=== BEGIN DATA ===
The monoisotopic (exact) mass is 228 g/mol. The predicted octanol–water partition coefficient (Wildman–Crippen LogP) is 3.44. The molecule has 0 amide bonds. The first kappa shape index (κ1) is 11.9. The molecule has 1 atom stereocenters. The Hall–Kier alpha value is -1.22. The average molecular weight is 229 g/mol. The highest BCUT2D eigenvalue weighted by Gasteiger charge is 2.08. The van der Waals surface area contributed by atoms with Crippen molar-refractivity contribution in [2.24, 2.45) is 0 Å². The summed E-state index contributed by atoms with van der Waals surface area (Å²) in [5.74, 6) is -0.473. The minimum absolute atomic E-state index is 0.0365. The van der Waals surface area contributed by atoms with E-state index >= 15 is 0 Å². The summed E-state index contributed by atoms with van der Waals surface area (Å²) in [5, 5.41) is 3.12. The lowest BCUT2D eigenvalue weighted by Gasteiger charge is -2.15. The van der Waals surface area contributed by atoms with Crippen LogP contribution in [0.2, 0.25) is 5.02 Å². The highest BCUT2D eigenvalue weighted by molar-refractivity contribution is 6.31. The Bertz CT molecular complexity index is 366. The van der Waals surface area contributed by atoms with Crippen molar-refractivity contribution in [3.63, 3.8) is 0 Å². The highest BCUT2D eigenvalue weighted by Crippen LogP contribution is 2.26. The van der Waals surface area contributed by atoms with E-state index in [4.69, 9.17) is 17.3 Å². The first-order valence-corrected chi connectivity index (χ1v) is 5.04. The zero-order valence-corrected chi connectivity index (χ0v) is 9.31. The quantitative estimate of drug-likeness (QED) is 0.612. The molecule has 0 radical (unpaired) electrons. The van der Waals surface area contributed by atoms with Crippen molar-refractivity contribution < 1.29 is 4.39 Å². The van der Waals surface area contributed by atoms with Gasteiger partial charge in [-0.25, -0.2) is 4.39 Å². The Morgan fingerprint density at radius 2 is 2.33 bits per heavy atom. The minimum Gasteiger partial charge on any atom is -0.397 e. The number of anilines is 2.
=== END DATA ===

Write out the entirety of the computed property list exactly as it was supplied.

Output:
The monoisotopic (exact) mass is 228 g/mol. The predicted octanol–water partition coefficient (Wildman–Crippen LogP) is 3.44. The molecule has 0 amide bonds. The first kappa shape index (κ1) is 11.9. The molecule has 1 atom stereocenters. The Hall–Kier alpha value is -1.22. The average molecular weight is 229 g/mol. The highest BCUT2D eigenvalue weighted by Gasteiger charge is 2.08. The van der Waals surface area contributed by atoms with Crippen molar-refractivity contribution in [2.24, 2.45) is 0 Å². The summed E-state index contributed by atoms with van der Waals surface area (Å²) in [5.74, 6) is -0.473. The minimum absolute atomic E-state index is 0.0365. The van der Waals surface area contributed by atoms with E-state index >= 15 is 0 Å². The summed E-state index contributed by atoms with van der Waals surface area (Å²) in [5, 5.41) is 3.12. The lowest BCUT2D eigenvalue weighted by Gasteiger charge is -2.15. The van der Waals surface area contributed by atoms with Crippen LogP contribution in [0.2, 0.25) is 5.02 Å². The highest BCUT2D eigenvalue weighted by molar-refractivity contribution is 6.31. The Bertz CT molecular complexity index is 366. The van der Waals surface area contributed by atoms with Crippen molar-refractivity contribution in [3.63, 3.8) is 0 Å². The highest BCUT2D eigenvalue weighted by Crippen LogP contribution is 2.26. The van der Waals surface area contributed by atoms with E-state index in [4.69, 9.17) is 17.3 Å². The first-order valence-corrected chi connectivity index (χ1v) is 5.04. The zero-order valence-corrected chi connectivity index (χ0v) is 9.31. The quantitative estimate of drug-likeness (QED) is 0.612. The molecule has 0 radical (unpaired) electrons. The van der Waals surface area contributed by atoms with Crippen molar-refractivity contribution < 1.29 is 4.39 Å². The van der Waals surface area contributed by atoms with Gasteiger partial charge in [-0.25, -0.2) is 4.39 Å². The Morgan fingerprint density at radius 2 is 2.33 bits per heavy atom. The minimum Gasteiger partial charge on any atom is -0.397 e. The number of anilines is 2.